The artists that inspire me are artists whose work happens to be the complete opposite from mine. Surprisingly, none are illustrators, but true artists (and an artist/photographer) in the classical sense. Vik Muniz has been a favorite for years. He produces really clever, intricate work and is always evolving in interesting ways. I’m a huge fan of British street artist Banksy. Painter Jenny Saville and chewing gum artist, Jason Kronewald are also favorites.

What’s your favorite medium?

Pencil. Always pencil. I really prefer how a scientific specimen looks when drawn with a great range of tone.

What’s your illustration pet peeve?

Sometimes I’ll begin designing a series of plates of drawings for a particular publication, and then we’ll ultimately decide to submit them to another journal that has different requirements. I never begin a drawing without knowing which journal it is going to because things like overall layout size, number of columns, and font type will change. If a drawing is completed for one journal and then is going to be submitted to another, I’ve got to redo a bunch of work. The drawing never turns out as well as when it is designed for a specific journal from the very beginning. A pet peeve, but it’s just the nature of the job.

In your experience, did art school prepare you for the business end of making a career as an artist? Any advice for the young'uns out there?

Surprisingly, looking back, I never thought about or worried about what I would do after art school, career wise. I was never concerned with how I would make money at art, or IF I would make money at art. I went to art school only because I was interested in it. I hope there are more business classes available for the student artist today. When I was in school, there was just a simple class that was required, but it involved more of the fine art aspect of art as a business – how to approach galleries, how to write an impressive résumé cover letter for a gallery, etc. and not the career side of art. I went through art school at a time when no one used a computer so everything had to be done the hard way. There was a small computer lab at the time (maybe 6 stations), but it was required that one had to be a registered design student to gain access, of which I was not. It seems like things are so much easier today.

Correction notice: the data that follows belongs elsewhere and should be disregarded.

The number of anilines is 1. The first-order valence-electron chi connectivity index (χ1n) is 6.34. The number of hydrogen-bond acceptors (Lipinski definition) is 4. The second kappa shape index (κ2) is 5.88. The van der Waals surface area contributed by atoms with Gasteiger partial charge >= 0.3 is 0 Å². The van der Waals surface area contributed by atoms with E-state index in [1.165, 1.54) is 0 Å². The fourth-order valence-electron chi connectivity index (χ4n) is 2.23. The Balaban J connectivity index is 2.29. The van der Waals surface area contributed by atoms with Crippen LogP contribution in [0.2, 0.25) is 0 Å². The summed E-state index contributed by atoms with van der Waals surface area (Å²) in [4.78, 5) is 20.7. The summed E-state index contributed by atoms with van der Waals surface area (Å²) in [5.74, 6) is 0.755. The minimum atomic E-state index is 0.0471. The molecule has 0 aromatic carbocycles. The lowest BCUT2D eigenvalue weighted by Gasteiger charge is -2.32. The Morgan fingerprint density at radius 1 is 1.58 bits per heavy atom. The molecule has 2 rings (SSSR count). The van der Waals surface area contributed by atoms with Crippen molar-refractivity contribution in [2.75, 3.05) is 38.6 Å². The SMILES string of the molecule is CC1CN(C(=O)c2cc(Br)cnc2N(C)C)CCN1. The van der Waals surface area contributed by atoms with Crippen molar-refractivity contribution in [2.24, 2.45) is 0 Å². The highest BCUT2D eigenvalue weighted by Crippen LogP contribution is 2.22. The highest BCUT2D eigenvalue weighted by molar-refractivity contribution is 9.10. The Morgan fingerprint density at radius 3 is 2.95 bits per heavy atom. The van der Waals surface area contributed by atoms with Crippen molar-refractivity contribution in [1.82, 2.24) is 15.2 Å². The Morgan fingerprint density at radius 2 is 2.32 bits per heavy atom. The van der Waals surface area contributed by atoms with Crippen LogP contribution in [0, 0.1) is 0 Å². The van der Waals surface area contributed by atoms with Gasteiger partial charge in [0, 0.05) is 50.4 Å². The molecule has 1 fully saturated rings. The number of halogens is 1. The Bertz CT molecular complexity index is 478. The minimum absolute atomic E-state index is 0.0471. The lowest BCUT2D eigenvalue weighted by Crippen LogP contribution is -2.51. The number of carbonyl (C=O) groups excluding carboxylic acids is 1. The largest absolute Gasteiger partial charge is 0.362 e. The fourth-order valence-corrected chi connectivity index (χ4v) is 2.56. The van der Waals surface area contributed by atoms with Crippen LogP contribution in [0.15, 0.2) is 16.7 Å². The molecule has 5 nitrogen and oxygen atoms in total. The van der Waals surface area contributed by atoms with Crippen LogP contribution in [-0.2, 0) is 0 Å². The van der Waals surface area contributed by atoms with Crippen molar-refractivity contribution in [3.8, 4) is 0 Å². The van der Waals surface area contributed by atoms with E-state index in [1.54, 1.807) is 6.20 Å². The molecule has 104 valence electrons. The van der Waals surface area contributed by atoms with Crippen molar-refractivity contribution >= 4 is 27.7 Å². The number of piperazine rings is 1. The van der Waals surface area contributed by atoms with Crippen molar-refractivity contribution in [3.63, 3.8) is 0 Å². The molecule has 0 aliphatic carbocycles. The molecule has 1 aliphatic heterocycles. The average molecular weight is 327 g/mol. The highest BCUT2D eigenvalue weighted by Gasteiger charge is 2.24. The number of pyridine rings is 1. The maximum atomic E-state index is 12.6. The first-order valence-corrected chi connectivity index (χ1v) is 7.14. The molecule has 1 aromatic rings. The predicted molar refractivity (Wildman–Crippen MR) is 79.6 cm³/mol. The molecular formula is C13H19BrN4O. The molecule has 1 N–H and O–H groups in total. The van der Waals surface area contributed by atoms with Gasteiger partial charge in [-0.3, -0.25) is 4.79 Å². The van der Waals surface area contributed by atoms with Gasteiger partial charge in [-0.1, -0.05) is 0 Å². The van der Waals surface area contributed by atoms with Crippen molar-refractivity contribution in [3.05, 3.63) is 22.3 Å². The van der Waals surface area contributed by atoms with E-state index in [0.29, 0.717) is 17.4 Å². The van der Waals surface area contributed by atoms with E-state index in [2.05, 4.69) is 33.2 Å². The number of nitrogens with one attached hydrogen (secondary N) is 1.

Hmmm…art advice? If one is interested in a career in art, keep your mind open to unusual and interesting opportunities as you never know what path they may lead you down. Go with your gut and do what makes you happy. And when it doesn’t make you happy anymore, make a change - without fear or hesitation.

Finally, you've been in the news a lot lately, but for something far from paleontology... how did you become involved in the investigation of the 70's hijacker known as D.B. Cooper?

I became involved in the D.B. Cooper case three years ago while attending a meeting for the Society of Vertebrate Paleontology in Cleveland, Ohio. A friend of mine, Tom Kaye had been contacted by the case agent at the time, FBI Special Agent Larry Carr out of the Seattle office. Larry, who was the Bank Robbery Coordinator, was looking for a creative way to allow the case to continue being worked on without using government funds. In bank robberies, the details of the case are given to the public with the hope that information is brought back. Tom began assembling a small team of people to work with him on the case, myself as well as metallurgist Alan Stone from Aston Metallurgical Services. Our group was invited to examine the evidence in the case at the FBI in Seattle.

[FYI, Carol's contribution to the 40-year-old mystery of a skydiving hijacker, D.B. Cooper can be found at Citizen Sleuths. It's been hot in the news lately - read articles in the National Post, The Oregonian, The TODAY show, CNN video, and KVAL.com.]

Links 'n schtuff:

"Artists help push science forward" - a University of Chicago feature on Carol and yours truly

"Scientific illustrator works Egyptology, forensics on the side" - A University of Chicago feature on Carol

Sereno, P., & Larsson, H. (2009). Corrigenda: Sereno PC, Larsson HCE (2009) Cretaceous Crocodyliforms from the Sahara. ZooKeys 28: 1–143. ZooKeys, 29 DOI: 10.3897/zookeys.29.368

Sereno, P.C., & Dong, Z. (1992). The skull of the basal stegosaur Huayangosaurus taibaii and a cladistic diagnosis of Stegosauria Journal of Vertebrate Paleontology, 12 (15), 318-343